Oh, how we sneered at the weekend day-trippers, thronging the verdant highways and byways of rural Ireland with their SUVs, all venturing out for a leisurely Sunday afternoon stroll, smack bang in the middle of a pandemic.
What part of staying at home did they not understand, we fumed? We even invented a new phrase for them - what a bunch of covidiots, we said.
It wasn't long before park rangers appeared on the news and made sensible pleas for everyone to observe social distancing even when enjoying the great outdoors. But the vitriol didn't stop.
Those idiots will be the ones responsible for keeping us all indoors until Christmas, we raged. They'll be the ones responsible for killing your granny.
But hang on. Do we really think that those Sunday drivers set out with the express intention of creating an Electric Picnic-style Coronavirus Cluster?
Isn't it far more likely that those cars were filled with families from built-up areas around our biggest cities, who were doing what they'd expressly been told was OK by Simon Harris and Tony Holohan - taking some daily exercise?
Most of them surely believed that they were doing the right thing by visiting out-of-the-way spots in Wicklow or Cork or Clare, instead of clogging up their own urban footpaths, where staying two metres apart frequently involves stepping out into the path of an oncoming bus.
Were they really to know that every single city dweller had had the same idea, at exactly the same time? Not unless they possessed Mystic Meg levels of clairvoyance.
But fear has made it all too tempting to label other people irresponsible idiots. Because we are all, hand on heart, terrified. And we want someone to blame.
But how can you keep up when the rules of behaviour are changing so quickly? Last week, for instance, I thought nothing of bringing my two small children into the supermarket when I ventured in to buy essential groceries.
This week, I wouldn't dream of it, as it's become clear that the fewer people in the shops, the better. That shift in public awareness is reflected by the fact that stores are beginning now to ban children. What was unremarkable 10 days ago is now effectively verboten.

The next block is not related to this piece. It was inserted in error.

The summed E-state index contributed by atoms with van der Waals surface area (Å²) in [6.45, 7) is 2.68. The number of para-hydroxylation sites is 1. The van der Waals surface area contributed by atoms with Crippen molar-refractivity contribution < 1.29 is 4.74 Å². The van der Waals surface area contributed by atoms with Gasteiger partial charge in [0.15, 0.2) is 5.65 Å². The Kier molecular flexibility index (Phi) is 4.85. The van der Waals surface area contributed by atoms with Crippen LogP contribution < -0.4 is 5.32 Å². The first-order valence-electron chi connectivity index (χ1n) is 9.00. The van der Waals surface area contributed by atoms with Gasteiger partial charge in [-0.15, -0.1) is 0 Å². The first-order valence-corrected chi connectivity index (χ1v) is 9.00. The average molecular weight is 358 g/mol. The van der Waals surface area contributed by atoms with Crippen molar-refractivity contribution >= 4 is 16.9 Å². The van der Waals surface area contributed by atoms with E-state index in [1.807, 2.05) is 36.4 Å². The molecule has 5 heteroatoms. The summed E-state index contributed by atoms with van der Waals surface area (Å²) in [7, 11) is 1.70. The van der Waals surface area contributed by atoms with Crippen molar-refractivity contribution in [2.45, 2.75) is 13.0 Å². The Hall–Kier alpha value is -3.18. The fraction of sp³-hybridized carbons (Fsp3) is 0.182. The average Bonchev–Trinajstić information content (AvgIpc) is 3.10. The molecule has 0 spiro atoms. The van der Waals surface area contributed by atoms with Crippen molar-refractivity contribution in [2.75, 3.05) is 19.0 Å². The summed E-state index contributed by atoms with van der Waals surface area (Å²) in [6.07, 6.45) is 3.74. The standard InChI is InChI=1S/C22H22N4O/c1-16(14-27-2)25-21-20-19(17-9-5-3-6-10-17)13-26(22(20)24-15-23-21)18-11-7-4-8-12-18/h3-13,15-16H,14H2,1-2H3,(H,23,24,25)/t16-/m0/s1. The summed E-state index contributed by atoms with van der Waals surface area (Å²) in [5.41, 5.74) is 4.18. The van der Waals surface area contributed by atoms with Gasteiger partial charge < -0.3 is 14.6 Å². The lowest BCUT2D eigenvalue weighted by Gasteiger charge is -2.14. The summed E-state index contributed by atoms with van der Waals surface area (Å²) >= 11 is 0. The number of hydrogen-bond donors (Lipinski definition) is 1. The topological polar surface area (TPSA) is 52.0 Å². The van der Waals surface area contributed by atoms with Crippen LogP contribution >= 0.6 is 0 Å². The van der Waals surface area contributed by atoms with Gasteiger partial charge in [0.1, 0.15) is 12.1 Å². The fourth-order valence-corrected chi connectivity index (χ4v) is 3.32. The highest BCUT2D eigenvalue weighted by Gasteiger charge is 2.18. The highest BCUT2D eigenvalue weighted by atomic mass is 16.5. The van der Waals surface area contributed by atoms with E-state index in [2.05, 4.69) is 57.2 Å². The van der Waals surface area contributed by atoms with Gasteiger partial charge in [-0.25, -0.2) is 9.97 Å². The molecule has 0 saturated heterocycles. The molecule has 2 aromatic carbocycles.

Three weeks ago, I wrote a column in this newspaper about stockpiling some tinned food, flour and rice. At the time, it seemed like a sensible thing to do, and also the lesser of two evils: if our family fell ill and had to totally self-isolate, then we'd have enough baked beans and rice to see us through. I was also trying, for once in my life, to channel my inner girl scout - weren't they always banging on about being prepared? Wouldn't it be a sensible idea to be ready, if a crisis was looming?
But a week later stockpilers stripped shelves bare in supermarkets around the country and I had to stop and ask if what I'd done was really so sensible after all.
Because if everyone goes into girl scout mode at exactly the same time, the result is empty shelves. Seeing the despair of older shoppers unable to buy a loaf of bread certainly gave me pause.
I can see now how panic begets panic. And you don't want to be part of that chain. But at the same time, it is hard to argue with the fact that it's a good idea to be somewhat prepared when you have people depending on you.
The fact that my cupboards were already stocked meant I was nowhere near the shops when people were wrestling one another for the last toilet roll.
And it's also worth remembering that the woman in front of you in the line in Tesco, who has one too many loaves of bread in her trolley, is very possibly shopping not just for her own family, but elderly parents and neighbours too.
The shelf-strippers might also be the good Samaritans, even if it doesn't look that way.
Nevertheless, the list of people accused of covidiocy is growing by the second.
Passengers on the Tube in London have been big offenders this week, though I'm guessing the majority of them would rather have been anywhere else than packed like sardines into a train carriage in a city where coronavirus is rife. Even the daily walk is riven with allegations of covidiocy: dog-owners hiss when small children cross their path (vectors!). Parents frown when joggers rush past them (sweat!). Older folks tut at groups of youngsters (super-spreaders!).
Everyone's cross with someone else. I had to suppress a wave of rage when I found out a man with a suspected case of coronavirus in his family - which was later confirmed - had a lengthy face-to-face conversation about the situation with a vulnerable friend. What did he think he was doing? He must have known he was putting my friend at risk. But of course hindsight is 20/20; and the likelihood is that particular gentleman never really believed the plague was already in his household. It might have been naivety. At the very worst, it was thoughtlessness. It's unfortunate, but it's forgivable.
The truth is that we are only learning how to behave in a plague, and how to navigate this ever-shifting landscape of fear and uncertainty. Being a good citizen today is not the same as it was yesterday, and it will change again, just as quickly, tomorrow. Difficult though it may be, now is the time to cut one another a little slack.
Because we are all going to need it in the end.